Any biological adaptation should have some sort of biochemical expression because evolution influences genes, which are expressed as proteins (3). Many studies have shown that music can influence and be modified by natural biochemical substances in the body. For example, when music elicits emotions, the physiological changes (such as blood circulation, respiration, skin conductivity and body temperature) can be measured (5). Also, music modulates the production of specific proteins in the body. One experiment showed that when music evokes pleasure, it causes the release of endorphins that stimulate the brain's opiate receptors, engaging the same physiological mechanisms employed by a variety of other pleasure-inducing behaviors. Another experiment found that testosterone levels dropped when the subjects listened to their favorite music as compared to a group that did not listen to music (3). As these two experiments show, music does cause a biochemical expression, giving more support to the hypothesis that music is an evolutionary adaptation.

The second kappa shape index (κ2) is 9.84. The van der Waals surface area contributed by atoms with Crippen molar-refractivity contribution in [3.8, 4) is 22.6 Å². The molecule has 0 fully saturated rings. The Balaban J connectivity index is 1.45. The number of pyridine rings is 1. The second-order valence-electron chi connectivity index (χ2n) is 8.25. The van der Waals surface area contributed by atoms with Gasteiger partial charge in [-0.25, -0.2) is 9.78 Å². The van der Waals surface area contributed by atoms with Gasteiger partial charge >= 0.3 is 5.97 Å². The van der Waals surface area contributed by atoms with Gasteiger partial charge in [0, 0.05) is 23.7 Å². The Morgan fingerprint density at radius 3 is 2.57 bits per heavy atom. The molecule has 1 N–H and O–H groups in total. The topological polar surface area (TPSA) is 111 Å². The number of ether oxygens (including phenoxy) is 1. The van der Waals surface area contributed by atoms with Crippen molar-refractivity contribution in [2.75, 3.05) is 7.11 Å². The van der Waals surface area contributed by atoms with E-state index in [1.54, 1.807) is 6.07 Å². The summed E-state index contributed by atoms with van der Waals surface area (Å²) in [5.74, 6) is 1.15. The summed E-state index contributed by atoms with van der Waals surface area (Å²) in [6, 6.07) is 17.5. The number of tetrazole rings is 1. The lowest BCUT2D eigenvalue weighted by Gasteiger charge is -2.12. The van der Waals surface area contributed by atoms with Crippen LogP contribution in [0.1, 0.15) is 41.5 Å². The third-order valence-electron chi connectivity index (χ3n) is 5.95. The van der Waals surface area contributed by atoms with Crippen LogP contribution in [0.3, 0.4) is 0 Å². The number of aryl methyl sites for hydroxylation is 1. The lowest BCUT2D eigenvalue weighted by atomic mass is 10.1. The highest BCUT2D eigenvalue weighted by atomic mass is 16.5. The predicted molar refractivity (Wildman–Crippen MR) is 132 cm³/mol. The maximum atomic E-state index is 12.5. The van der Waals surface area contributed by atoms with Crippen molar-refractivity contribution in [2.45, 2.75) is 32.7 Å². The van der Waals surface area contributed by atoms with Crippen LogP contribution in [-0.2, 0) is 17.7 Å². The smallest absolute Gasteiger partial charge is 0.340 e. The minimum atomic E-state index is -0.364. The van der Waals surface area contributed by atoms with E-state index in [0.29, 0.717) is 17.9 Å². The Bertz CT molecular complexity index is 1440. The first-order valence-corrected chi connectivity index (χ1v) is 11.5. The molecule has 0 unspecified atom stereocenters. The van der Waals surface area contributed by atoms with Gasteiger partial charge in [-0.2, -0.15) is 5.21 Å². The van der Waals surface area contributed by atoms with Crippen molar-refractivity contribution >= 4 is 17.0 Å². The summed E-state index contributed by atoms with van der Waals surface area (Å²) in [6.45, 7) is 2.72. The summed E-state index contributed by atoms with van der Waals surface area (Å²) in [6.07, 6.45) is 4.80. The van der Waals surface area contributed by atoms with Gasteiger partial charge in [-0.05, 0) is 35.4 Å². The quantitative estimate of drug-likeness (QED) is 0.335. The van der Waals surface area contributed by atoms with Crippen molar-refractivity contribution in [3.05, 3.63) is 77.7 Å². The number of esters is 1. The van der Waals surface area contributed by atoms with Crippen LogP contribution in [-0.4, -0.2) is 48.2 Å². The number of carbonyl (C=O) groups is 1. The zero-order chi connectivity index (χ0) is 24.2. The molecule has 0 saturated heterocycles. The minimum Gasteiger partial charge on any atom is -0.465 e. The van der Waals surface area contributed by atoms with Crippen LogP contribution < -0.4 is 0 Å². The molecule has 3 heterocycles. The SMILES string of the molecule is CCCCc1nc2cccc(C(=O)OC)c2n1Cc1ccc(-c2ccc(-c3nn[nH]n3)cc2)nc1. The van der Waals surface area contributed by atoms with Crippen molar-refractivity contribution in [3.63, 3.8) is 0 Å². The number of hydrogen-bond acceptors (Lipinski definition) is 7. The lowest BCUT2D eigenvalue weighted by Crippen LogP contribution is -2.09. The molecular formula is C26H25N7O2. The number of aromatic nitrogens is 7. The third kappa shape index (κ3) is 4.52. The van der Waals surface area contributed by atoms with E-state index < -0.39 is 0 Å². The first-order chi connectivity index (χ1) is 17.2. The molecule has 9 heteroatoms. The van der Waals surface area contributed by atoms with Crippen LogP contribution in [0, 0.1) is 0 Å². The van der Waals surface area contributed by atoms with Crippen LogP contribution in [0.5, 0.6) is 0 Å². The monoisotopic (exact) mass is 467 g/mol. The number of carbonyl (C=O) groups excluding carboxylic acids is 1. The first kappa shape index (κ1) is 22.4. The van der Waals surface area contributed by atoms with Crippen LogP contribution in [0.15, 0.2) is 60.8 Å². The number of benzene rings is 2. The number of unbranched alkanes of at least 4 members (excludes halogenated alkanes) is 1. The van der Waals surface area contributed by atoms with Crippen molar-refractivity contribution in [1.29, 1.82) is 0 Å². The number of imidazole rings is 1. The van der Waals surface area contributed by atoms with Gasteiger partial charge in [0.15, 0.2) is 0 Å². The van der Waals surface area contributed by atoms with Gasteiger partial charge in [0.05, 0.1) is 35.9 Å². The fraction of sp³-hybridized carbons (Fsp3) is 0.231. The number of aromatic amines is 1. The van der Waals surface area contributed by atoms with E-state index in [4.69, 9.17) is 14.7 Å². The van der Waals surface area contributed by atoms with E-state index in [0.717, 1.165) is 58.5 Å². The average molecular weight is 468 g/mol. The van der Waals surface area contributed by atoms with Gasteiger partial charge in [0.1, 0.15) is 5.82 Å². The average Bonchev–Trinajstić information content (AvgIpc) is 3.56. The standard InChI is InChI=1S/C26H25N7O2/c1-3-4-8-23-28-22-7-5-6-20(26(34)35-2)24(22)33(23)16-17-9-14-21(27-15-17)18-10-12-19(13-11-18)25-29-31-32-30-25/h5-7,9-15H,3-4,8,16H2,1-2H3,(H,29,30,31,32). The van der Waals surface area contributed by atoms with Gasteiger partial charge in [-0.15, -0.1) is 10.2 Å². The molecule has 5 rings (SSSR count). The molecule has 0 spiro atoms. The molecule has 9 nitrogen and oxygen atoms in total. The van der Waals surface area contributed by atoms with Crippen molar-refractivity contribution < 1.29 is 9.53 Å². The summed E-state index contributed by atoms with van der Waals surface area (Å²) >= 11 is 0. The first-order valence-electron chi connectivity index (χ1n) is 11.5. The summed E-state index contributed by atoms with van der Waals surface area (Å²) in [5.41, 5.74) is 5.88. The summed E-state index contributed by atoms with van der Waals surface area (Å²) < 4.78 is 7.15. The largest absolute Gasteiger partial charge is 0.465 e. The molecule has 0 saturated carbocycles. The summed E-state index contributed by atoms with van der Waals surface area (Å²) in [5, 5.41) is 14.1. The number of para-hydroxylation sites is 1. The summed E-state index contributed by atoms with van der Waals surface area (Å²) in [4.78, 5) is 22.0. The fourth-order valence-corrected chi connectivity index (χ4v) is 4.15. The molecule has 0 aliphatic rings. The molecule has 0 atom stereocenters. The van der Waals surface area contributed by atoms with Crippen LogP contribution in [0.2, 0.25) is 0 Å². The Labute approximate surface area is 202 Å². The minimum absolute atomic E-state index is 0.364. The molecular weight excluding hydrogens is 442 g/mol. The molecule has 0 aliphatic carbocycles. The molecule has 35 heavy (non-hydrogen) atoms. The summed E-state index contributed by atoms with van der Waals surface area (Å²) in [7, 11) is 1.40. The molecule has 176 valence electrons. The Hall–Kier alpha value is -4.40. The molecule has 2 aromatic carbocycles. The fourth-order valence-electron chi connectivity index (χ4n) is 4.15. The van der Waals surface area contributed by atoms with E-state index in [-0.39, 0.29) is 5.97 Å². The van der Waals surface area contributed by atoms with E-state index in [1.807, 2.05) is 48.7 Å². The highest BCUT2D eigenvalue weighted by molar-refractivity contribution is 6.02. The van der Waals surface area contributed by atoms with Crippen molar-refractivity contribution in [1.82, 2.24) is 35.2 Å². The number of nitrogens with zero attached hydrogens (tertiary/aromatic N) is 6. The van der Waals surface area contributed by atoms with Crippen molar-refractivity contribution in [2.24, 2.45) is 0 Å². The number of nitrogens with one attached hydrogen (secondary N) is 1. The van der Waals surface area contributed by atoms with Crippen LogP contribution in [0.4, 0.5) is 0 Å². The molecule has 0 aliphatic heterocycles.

Most arguments for music as being a purely cultural construction assert that music could not be an evolutionary trait because it has no survival value; it does not confer some advantage to human survival or procreation. However, evidence suggests that music could have indeed had some survival value in our developing culture.

One theory is that of sexual selection. In animals such as chimpanzees and songbirds, singing helps the animals attract mates; in the case of the chimps, a group of males singing together have a better chance of attracting mates than a single male singing alone (2). Music as a courting behavior would explain the human fascination with love songs and male singers' exerting physical attractiveness on females during concerts (6). However, sexual selection is usually found in cases of great sexual dimorphism, which humans do not exhibit, and does not explain the fact that women can (and do!) also sing (3).